Jeffrey B. Symynkywicz is a graduate of Harvard Divinity School and a Unitarian minister in Stoughton, Massachusetts. He is the author of five books on recent Eastern European history.
From the Conclusion Much of the power of Springsteen’s work—like any decent art—emerges only from the resonance it creates in the soul of the observer. Whether or not Springsteen’s words reverberate with some particular meaning for us depends to a great degree on what we bring to our conversation with them: how they reflect (or don’t) our experience, outlook, and aspiration. If there is a “religion” of Springsteen, then it is one that places great importance on individual freedom of belief. Likewise, saying (as this book does) that there is a “gospel” according to Bruce Springsteen—some good news that this world of ours fails to hear (and heed) at its perilis-not the same as saying that Springsteen presents, in his writings, any sort of systematic (or even especially consistent) theology.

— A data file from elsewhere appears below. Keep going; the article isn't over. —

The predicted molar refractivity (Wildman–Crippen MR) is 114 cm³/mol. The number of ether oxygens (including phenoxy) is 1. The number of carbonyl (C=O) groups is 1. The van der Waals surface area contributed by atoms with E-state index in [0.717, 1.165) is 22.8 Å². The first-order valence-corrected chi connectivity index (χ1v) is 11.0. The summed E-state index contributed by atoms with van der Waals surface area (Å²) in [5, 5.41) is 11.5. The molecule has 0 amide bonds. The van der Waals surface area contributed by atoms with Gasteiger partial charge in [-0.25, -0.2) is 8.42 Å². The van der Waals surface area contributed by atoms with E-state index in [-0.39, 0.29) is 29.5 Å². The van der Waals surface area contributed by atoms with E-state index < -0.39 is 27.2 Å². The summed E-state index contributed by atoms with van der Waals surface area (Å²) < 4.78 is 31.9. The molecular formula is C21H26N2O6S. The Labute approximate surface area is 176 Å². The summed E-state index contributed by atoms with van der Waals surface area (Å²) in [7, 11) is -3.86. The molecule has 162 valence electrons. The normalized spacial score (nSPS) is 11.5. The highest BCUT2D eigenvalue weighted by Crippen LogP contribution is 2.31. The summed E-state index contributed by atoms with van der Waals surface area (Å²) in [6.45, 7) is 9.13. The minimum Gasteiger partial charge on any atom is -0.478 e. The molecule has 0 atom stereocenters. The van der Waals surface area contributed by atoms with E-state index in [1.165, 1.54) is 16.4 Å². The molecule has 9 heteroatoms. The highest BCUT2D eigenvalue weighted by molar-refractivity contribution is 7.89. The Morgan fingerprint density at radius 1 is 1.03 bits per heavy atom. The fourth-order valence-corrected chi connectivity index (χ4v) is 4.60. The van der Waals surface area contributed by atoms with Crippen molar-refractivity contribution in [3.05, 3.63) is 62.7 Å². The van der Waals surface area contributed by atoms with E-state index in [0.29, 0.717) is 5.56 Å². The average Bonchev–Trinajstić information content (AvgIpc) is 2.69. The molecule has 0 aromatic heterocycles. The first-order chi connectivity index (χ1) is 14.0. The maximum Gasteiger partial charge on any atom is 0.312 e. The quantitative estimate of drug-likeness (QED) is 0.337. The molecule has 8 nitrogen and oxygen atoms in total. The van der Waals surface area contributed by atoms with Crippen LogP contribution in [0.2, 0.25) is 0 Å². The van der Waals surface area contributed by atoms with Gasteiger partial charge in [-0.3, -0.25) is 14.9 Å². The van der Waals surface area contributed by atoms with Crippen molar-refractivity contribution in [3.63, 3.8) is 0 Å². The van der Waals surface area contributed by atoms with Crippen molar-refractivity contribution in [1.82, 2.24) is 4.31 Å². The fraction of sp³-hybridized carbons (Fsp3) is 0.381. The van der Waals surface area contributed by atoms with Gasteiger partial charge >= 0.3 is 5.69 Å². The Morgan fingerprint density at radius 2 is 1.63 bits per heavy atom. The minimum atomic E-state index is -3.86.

There is within the Springsteen canon neither the consistency of doctrine for which a staunch creedalist might hope, nor sufficient hermeneutical density to please a professor of theology. Nonetheless, Springsteen’s assembled works do present “good tidings” to those who hear them. As we listen to Springsteen, certain themes of hope, joy, and challenge emerge clearly.